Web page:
Brighton Fringe 2017
Three quarters of MPs are millionaires. A third of the country lives below the poverty line. Whatever your politics, Jonny & the Baptists think it’s worth talking about.
Jonny and the Baptists are a comedy duo, who impart their particular brand of political commentary through some excellent and rather silly songs. I had seen them do a brief performance at Latitude Festival last year, which was excellent, so I was thrilled to see they were coming to Brighton to perform in the fringe.
Jonny, the plummy-voiced frontman, sets the tone for the show very well by informing any Tories in the audience that they will no doubt be offended by what is about to unfold. I know I am in the right place and any May-lovers should have started to feel very uncomfortable.
The show is titled ‘Eat the Poor’, and for all it’s silliness and larking around in over-tight gold underwear, there is a serious message at its heart. The Conservatives are systematically destroying the country, and the wealth gap is larger today than it’s been for generations. One of their solutions is to raise a swan-army to depose the Queen; another is to reject your inheritance. I think both plans make a lot of sense (though there’s unlikely to be any inheritance with Teresa May’s new social-care policy).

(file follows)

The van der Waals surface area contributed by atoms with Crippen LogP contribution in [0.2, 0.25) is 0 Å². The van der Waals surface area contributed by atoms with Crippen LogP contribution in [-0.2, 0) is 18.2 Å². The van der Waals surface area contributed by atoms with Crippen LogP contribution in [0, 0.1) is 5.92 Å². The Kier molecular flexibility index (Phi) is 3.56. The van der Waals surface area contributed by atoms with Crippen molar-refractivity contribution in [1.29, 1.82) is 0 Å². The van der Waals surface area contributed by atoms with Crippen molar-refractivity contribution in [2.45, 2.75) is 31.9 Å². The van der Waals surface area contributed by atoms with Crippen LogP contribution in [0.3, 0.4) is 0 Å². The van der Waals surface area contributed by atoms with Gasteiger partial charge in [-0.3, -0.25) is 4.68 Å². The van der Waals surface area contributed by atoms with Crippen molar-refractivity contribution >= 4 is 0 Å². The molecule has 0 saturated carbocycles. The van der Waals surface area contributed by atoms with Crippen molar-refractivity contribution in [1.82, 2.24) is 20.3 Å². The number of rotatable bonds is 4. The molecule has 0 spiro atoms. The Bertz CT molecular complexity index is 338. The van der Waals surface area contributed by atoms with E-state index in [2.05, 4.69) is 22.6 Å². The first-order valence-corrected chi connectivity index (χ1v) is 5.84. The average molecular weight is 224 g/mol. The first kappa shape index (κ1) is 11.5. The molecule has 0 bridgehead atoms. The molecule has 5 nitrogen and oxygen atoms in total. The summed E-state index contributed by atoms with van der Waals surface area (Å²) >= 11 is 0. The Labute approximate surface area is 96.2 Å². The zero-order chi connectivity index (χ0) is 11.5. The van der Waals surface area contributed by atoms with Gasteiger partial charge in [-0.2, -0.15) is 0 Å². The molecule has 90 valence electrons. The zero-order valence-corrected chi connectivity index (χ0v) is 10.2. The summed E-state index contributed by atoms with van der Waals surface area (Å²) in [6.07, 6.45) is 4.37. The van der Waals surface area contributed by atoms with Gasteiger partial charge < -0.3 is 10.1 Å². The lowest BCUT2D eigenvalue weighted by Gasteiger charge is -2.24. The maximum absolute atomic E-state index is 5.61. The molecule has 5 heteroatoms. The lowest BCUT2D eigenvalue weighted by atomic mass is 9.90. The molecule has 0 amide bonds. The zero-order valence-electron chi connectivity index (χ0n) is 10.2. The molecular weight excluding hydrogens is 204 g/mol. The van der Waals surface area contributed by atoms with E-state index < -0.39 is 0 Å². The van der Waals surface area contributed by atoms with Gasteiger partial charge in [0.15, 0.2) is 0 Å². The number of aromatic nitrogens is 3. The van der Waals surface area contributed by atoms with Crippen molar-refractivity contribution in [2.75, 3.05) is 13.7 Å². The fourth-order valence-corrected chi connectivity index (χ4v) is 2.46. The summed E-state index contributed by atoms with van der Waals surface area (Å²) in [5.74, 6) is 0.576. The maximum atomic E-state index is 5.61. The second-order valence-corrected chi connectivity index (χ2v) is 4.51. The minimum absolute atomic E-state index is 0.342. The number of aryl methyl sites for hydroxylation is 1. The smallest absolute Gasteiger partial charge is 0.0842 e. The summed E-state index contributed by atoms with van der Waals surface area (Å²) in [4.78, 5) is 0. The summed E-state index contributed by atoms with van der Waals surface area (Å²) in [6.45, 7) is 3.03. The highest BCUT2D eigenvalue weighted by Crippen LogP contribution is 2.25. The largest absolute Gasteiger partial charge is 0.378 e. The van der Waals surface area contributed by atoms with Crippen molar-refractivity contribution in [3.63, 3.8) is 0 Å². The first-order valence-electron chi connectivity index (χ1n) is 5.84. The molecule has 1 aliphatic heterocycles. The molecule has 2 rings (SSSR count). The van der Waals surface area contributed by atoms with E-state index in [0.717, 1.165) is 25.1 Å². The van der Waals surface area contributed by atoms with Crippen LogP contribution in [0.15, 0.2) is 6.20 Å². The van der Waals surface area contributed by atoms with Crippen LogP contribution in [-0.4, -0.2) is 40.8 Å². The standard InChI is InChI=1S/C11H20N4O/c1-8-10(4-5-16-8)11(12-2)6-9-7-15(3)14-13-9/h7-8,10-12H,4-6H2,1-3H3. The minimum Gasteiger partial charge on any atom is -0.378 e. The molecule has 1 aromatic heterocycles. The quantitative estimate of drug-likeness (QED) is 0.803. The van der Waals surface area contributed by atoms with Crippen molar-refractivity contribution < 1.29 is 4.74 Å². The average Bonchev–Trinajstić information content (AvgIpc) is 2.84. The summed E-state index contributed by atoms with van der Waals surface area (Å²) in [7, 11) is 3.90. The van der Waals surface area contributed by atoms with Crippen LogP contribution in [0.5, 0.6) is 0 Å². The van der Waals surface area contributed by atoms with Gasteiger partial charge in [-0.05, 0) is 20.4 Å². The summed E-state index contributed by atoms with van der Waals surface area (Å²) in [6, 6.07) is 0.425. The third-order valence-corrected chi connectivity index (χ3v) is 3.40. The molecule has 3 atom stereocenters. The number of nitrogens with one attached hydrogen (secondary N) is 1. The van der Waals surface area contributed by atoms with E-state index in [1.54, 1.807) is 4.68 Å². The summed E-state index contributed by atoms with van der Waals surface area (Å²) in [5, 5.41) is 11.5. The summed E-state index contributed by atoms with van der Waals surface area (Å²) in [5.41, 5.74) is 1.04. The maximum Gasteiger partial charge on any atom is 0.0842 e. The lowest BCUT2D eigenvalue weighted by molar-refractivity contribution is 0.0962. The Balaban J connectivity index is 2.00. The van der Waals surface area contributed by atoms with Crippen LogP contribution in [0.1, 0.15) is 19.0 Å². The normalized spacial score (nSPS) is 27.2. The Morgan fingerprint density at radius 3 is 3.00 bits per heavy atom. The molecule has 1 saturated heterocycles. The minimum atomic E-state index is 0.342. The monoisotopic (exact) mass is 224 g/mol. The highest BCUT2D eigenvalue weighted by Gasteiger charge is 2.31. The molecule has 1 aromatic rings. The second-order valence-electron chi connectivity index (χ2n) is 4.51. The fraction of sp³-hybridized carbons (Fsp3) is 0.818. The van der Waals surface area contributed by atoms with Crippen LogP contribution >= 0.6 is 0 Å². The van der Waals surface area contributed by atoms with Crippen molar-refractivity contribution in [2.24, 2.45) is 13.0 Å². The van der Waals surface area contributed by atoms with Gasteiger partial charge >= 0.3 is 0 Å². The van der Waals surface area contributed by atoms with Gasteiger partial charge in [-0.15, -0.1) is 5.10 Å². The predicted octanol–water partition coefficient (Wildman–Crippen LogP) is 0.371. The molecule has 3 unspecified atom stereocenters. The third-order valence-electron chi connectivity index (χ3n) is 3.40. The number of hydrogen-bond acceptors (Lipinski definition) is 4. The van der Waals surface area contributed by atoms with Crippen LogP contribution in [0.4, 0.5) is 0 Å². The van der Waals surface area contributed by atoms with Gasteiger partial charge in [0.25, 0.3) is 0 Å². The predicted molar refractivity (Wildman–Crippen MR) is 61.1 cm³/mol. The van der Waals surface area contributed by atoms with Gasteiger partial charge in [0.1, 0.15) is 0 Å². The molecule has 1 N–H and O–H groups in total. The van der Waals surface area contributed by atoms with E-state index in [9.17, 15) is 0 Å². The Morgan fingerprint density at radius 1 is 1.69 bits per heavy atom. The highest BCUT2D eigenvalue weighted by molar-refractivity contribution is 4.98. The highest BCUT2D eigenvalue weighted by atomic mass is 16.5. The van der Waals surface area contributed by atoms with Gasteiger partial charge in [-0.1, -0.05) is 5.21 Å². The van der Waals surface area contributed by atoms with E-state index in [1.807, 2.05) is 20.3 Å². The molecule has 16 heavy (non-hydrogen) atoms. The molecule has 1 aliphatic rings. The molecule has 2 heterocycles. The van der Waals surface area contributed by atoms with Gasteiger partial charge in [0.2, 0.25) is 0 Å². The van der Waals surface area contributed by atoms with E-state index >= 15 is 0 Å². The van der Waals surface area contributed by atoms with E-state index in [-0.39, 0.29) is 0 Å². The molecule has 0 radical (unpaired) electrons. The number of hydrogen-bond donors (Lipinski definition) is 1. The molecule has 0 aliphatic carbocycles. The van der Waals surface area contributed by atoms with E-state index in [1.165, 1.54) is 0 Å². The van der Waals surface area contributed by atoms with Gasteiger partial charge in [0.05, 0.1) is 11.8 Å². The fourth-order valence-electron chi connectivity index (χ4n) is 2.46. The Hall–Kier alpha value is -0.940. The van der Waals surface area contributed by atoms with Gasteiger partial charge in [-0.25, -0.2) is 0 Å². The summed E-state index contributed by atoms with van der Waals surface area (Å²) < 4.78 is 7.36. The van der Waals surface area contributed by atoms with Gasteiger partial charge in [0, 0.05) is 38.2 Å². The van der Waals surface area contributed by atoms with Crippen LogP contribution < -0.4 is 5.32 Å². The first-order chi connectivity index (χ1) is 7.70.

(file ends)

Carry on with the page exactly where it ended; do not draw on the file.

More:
It is a long show for the Fringe (2 hours with an interval). However, it doesn’t drag, and retains its energy throughout, but I did feel that it slightly lost its way narratively in the second half.
In their desire to give the show some sort of plot and structure, they moved away from songs that commented on the current political situation, and imagined a future, where Jonny has teamed up with Andrew Lloyd Webber (there were some EXCELLENT puns on his name here) and married Gerry Hall. The Baptists (sic) is down on his luck and homeless due to the draconian Tory policies of the day.
The songs are still very funny, but actually I feel that all their points could have been made without trying to impose this slightly strange story arc, and it would have been better if they had stuck with the sketch form of the first half. In fact, they end up on such a downer that the (brilliant) swan song comes out of nowhere to rescue them with a swan song swansong.
Jonny and The Baptists are both talented performers, who are using their gifts in the best possible way. In these confusing and dangerous political times, satire is one of the best weapons to fight with, and this show is a great big laugh-bomb.